Researcher Profiles

Dr. Dorothee Bienzle

View Dr. Bienzle's University of Guelph profile
 
D_Bienzle
"Recurrent airway obstruction (heaves) is a big disease wherever horses are stabled. A horse with heaves may be unable to perform as an athlete. The condition is treatable in many respects but not entirely reversible."

 

Why is this important?

"Recurrent airway obstruction is a big disease wherever horses are stabled. With our cold climate horses are stabled much of the year and are therefore exposed to dust mites, bacteria and mould to which they become sensitive, leading to the development of recurrent lung inflammation. In horses, for reasons we don’t quite understand, this can become a vicious cycle that perpetuates itself leading to the condition commonly known as heaves." Dr. Bienzle adds, "A horse with heaves may be unable to perform as an athlete. The condition is treatable in many respects but not entirely reversible."

 
YouTube logo Dr. Bienzle discusses her research in our special feature
REPORT ON RESEARCH
 

Research Laboratory: Main focus of the laboratory is to explore the role of secretoglobins (protein) in the development and progression of lung inflammation associated with exposure to environmental antigens (irritants) in the horse.

Research Focus: Clara cells are specialized epithelial (surface) cells in the terminal small airways of the horse. The cells secrete a surfactant-like substance important in preventing the small airways from collapsing during expiration as well as protective substances against infections. A secretoglobin protein called Clara Cell Secretory Protein (CCSP) is produced by these specialized cells and plays an important role in counteracting lung inflammation in horses with heaves or recurrent airway obstruction (more on heaves). During chronic inflammation these cells get "exhausted" and no longer produce sufficient amounts of this protein. Dr. Bienzle and graduate students Drs. Paula Katavolos, Janet Beeler-Marfisi, Wole Odemuyiwa and Olivier Côté are seeking to understand more about what this protein normally does in a healthy horse and what it does in horses with chronic lung inflammation.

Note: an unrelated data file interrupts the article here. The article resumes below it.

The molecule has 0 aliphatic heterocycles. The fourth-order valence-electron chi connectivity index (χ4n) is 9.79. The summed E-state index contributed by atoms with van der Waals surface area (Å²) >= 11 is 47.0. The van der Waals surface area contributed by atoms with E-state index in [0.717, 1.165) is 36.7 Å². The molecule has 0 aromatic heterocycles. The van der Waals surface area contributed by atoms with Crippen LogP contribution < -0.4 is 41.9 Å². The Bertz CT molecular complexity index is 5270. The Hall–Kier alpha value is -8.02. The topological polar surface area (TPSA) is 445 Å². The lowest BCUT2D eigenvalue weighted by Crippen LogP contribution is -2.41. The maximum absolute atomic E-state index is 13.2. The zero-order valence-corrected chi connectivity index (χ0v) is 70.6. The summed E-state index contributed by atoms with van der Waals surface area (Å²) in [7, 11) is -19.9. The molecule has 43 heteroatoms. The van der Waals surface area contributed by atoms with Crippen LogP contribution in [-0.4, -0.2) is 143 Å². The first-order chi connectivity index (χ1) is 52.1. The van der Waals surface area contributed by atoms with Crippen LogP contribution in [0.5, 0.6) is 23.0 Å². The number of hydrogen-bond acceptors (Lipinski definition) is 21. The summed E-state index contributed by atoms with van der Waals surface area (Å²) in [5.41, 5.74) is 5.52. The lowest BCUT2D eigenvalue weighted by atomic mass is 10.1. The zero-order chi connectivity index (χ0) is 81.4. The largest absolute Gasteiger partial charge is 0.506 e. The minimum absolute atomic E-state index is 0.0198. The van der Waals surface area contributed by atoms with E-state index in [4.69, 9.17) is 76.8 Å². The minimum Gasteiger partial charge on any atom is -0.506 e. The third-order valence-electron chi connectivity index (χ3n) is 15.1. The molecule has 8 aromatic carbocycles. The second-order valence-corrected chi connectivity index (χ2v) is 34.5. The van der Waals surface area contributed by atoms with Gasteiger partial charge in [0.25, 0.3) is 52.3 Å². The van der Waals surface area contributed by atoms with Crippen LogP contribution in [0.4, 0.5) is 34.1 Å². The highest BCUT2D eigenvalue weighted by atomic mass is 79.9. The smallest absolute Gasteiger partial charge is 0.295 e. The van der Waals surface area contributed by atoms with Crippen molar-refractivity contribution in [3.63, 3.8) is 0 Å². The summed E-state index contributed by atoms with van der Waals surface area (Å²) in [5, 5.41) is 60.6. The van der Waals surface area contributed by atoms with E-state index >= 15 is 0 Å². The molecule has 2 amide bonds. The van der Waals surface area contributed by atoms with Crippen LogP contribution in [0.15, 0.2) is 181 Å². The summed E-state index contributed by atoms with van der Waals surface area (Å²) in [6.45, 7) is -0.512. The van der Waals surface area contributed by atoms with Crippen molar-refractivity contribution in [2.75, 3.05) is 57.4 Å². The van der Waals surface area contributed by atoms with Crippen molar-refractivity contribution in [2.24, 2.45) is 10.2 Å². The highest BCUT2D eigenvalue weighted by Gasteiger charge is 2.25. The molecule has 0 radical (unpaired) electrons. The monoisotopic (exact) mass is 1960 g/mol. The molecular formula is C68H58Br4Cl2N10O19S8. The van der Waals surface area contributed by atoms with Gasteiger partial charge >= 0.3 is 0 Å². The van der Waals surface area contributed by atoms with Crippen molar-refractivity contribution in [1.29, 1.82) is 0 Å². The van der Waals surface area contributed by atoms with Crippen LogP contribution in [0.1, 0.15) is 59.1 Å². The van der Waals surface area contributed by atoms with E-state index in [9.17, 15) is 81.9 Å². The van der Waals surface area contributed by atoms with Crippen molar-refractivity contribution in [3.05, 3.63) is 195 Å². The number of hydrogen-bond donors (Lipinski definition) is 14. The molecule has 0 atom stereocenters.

Clara_cells
A scanning electron micrograph of a bronchiole (small airway) from a healthy horse showing cilia from epithelial cells surrounding non-ciliated Clara cells (in collaboration with C. Ackerley).

Clara_cells
Image from a horse with heaves where Clara cells (stained brown) are sloughed into the lumen of the bronchus (airway).

Research Related Goals: Among Dr. Bienzle's goals are to better understand recurrent airway obstruction in horses, and to identify better means to prevent and to treat the condition.

Area of Specialty: Mechanisms of lung inflammation and altered hematopoiesis in horses.

Degrees: DVM, MSc (University of Guelph), PhD (Mcmaster University); Diplomate of the American College of Veterinary Pathologists.

Position: Professor, Veterinary Pathology, Ontario Veterinary College, University of Guelph

Responsibilities:
Clinical duties: Diagnostic clinical pathology
Teaching: Veterinary and graduate level
Committees: Department and college research committee, Ontario Racing Commission Advisory Board
Chair: Canada Research Chair in Veterinary Pathology

Horse background & Current horse ownership:
Dr. Bienzle grew up in Germany riding horses all her life with a focus on eventing. She has owned several horses over the years.

- Scarlett Magda